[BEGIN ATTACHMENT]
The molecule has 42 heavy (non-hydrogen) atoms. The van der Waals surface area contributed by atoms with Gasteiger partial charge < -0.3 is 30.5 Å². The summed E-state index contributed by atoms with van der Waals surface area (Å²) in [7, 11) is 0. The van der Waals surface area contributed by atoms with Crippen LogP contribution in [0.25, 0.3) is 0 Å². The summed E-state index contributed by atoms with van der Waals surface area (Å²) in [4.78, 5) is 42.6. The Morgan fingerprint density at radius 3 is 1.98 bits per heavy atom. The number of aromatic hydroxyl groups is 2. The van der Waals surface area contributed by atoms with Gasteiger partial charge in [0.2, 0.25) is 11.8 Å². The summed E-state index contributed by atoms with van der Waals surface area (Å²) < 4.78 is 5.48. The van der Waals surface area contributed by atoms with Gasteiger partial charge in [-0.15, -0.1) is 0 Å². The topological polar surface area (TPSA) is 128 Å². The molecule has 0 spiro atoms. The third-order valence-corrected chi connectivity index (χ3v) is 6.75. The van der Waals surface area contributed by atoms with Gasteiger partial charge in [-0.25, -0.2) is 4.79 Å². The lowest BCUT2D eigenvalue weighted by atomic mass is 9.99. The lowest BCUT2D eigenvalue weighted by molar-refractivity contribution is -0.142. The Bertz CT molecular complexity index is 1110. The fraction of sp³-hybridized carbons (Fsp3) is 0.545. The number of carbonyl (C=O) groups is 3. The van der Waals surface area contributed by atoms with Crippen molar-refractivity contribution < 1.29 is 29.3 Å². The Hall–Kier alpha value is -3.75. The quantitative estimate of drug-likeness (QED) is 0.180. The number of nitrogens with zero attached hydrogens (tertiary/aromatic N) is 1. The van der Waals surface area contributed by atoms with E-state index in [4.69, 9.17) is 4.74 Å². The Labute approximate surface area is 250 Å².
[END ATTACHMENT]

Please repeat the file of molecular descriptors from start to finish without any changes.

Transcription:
The molecule has 42 heavy (non-hydrogen) atoms. The van der Waals surface area contributed by atoms with Gasteiger partial charge < -0.3 is 30.5 Å². The summed E-state index contributed by atoms with van der Waals surface area (Å²) in [7, 11) is 0. The van der Waals surface area contributed by atoms with Crippen LogP contribution in [0.25, 0.3) is 0 Å². The summed E-state index contributed by atoms with van der Waals surface area (Å²) in [4.78, 5) is 42.6. The Morgan fingerprint density at radius 3 is 1.98 bits per heavy atom. The number of aromatic hydroxyl groups is 2. The van der Waals surface area contributed by atoms with Gasteiger partial charge in [0.2, 0.25) is 11.8 Å². The summed E-state index contributed by atoms with van der Waals surface area (Å²) < 4.78 is 5.48. The van der Waals surface area contributed by atoms with Gasteiger partial charge in [-0.15, -0.1) is 0 Å². The topological polar surface area (TPSA) is 128 Å². The molecule has 0 spiro atoms. The third-order valence-corrected chi connectivity index (χ3v) is 6.75. The van der Waals surface area contributed by atoms with Gasteiger partial charge in [-0.25, -0.2) is 4.79 Å². The lowest BCUT2D eigenvalue weighted by atomic mass is 9.99. The lowest BCUT2D eigenvalue weighted by molar-refractivity contribution is -0.142. The Bertz CT molecular complexity index is 1110. The fraction of sp³-hybridized carbons (Fsp3) is 0.545. The number of carbonyl (C=O) groups is 3. The van der Waals surface area contributed by atoms with Crippen molar-refractivity contribution < 1.29 is 29.3 Å². The Hall–Kier alpha value is -3.75. The quantitative estimate of drug-likeness (QED) is 0.180. The number of nitrogens with zero attached hydrogens (tertiary/aromatic N) is 1. The van der Waals surface area contributed by atoms with E-state index in [4.69, 9.17) is 4.74 Å². The Labute approximate surface area is 250 Å².